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  #1  
Old 07-13-2014, 07:01 PM
ArVeeNiner's Avatar
ArVeeNiner ArVeeNiner is offline
 
Join Date: Jun 2006
Location: San Jose, CA
Posts: 1,103
Thumbs up Trip to the Fender Guitar Factory-Corona, CA

My good friend Paul and I have been eyeing a flight to the Fender Guitar Factory in Corona, CA. We’re both guitar players and both love flying so this was a no brainer. Timing has been an issue but on Monday July 7th, we both found ourselves off on a day when the marine layer was light. This was important since there are two tours per day…one at 10 am and the second one at 11:30 am. For this to work, we’d have to get a fairly early start. We didn’t have the time to spend waiting for the marine layer to burn off.

Our route of choice from my home airport of Reid-Hillview (RHV) in San Jose, CA was down the Salinas Valley, past Paso Robles, over Santa Barbara, down the coast, over Malibu, Santa Monica, and finally to Corona.

We got off the ground at 7:50 am. Here are the two intrepid flyers at the start of the trip. Paul seems a bit tense:




We saw a bit of the marine layer over by Salinas but it didn’t extend too far down the valley:




After about an hour and twenty minutes, we were over Santa Barbara. The marine layer there had moved offshore by the time we arrived. This is Coal Oil Point which is just to the north of the city limits:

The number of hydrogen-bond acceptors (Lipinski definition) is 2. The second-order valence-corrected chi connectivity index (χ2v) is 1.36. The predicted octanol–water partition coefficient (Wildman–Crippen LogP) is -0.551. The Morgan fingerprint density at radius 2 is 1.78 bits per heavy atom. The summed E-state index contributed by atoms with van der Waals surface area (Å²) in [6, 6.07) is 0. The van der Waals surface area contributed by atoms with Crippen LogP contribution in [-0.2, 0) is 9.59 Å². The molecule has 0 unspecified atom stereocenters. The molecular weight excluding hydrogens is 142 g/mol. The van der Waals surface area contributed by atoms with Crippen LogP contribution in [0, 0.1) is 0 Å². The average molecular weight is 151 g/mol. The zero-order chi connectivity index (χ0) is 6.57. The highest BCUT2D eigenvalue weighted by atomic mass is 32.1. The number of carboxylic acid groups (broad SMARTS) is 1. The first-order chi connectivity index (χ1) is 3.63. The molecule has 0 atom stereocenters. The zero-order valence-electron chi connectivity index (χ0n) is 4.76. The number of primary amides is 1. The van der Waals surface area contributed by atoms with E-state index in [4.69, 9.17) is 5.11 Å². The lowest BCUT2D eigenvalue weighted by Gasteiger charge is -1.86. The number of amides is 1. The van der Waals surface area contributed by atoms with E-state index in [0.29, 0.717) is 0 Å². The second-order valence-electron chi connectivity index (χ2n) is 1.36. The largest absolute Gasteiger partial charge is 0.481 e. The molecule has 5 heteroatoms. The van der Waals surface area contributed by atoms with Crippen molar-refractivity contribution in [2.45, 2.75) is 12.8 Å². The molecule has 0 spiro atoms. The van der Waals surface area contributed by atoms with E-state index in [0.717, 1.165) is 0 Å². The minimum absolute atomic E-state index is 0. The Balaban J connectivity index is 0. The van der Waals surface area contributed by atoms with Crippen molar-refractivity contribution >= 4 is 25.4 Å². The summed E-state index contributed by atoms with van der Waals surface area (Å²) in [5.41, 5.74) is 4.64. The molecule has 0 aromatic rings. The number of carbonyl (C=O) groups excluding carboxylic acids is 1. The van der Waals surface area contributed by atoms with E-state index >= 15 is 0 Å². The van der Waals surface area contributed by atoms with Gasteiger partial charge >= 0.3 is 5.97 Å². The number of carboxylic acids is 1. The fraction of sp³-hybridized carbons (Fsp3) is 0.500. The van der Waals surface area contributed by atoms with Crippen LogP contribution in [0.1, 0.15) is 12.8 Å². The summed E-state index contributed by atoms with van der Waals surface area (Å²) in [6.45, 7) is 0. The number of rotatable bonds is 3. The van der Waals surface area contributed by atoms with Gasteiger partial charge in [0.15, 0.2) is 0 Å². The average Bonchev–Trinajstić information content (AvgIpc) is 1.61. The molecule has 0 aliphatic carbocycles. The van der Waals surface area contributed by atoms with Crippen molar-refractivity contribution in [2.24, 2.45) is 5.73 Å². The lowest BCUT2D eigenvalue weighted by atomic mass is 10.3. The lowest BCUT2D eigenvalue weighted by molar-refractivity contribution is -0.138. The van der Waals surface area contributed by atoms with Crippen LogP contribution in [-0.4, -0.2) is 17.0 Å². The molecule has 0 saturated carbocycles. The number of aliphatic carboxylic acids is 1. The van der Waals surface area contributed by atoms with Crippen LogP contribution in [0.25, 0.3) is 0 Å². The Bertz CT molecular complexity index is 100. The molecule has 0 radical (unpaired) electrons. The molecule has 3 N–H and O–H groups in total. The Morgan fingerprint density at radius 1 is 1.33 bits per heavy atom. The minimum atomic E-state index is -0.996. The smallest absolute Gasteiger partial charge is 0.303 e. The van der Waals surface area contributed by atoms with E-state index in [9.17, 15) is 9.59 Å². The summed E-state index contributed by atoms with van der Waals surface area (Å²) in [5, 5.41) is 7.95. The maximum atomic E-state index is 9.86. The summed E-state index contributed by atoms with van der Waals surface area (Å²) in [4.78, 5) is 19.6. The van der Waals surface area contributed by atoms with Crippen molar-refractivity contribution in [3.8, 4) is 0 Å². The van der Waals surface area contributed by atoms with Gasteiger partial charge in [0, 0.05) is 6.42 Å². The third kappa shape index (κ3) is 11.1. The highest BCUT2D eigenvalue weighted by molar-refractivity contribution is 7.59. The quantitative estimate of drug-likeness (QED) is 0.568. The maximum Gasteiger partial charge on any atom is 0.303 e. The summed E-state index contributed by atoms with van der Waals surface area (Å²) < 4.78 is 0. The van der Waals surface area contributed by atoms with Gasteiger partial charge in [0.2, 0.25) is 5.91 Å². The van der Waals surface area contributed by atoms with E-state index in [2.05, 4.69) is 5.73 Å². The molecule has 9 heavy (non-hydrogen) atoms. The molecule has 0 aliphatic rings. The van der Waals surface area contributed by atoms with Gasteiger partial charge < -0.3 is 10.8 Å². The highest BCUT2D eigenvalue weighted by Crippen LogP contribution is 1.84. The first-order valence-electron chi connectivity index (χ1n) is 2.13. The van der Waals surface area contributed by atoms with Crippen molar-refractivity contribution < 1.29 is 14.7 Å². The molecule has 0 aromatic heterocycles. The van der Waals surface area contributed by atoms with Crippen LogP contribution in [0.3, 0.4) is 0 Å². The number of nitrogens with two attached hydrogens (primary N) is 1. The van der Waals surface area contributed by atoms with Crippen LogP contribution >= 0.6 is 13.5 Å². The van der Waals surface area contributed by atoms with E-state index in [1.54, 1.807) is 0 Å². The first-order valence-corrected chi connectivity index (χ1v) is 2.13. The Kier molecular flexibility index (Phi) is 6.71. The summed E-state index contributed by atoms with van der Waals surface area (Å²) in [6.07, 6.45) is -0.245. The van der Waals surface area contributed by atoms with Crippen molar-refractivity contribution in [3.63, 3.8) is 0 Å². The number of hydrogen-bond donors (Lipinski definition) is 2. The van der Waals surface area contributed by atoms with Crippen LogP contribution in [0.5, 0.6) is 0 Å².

In no time at all, we were over the LA area. I had been getting flight following the entire way which turned out to be very easy. This photo was taken after we had passed over Santa Monica and it’s looking north to the San Fernando Valley. The tan spot is Burbank Airport. Lockheed was a big presence there a few years back. My first job out of college was as a Flight Test Engineer at the Skunk Works there in the early 80’s. Now the area is a parking lot. Lots of history gone. Sad:




Hooray for Hollywood

That screwy bally hooey Hollywood…(Don’t blame me, I didn’t write that song!):




This is the city: Los Angeles, California. I work here. I'm a cop (not really):




Dodger’s Stadium (GO GIANTS!):




I was pretty busy flying over the area making sure that I didn’t miss a call or flying into somebody’s airspace. I’d have to say it would have probably been a little bit more enjoyable as a passenger!


Just a few minutes from Dodger’s Stadium, we found ourselves in Corona. It took us about 2 hours and 20 minutes total. What a time machine:




After parking the plane I called up Aircraft Spruce to get a free ride to their facility which just happens to be across the street from the Fender factory. Here’s yours truly in front of the place where I’ve spent a lot of money over the years. I’m sure I paid for at least one of the letters in this sign: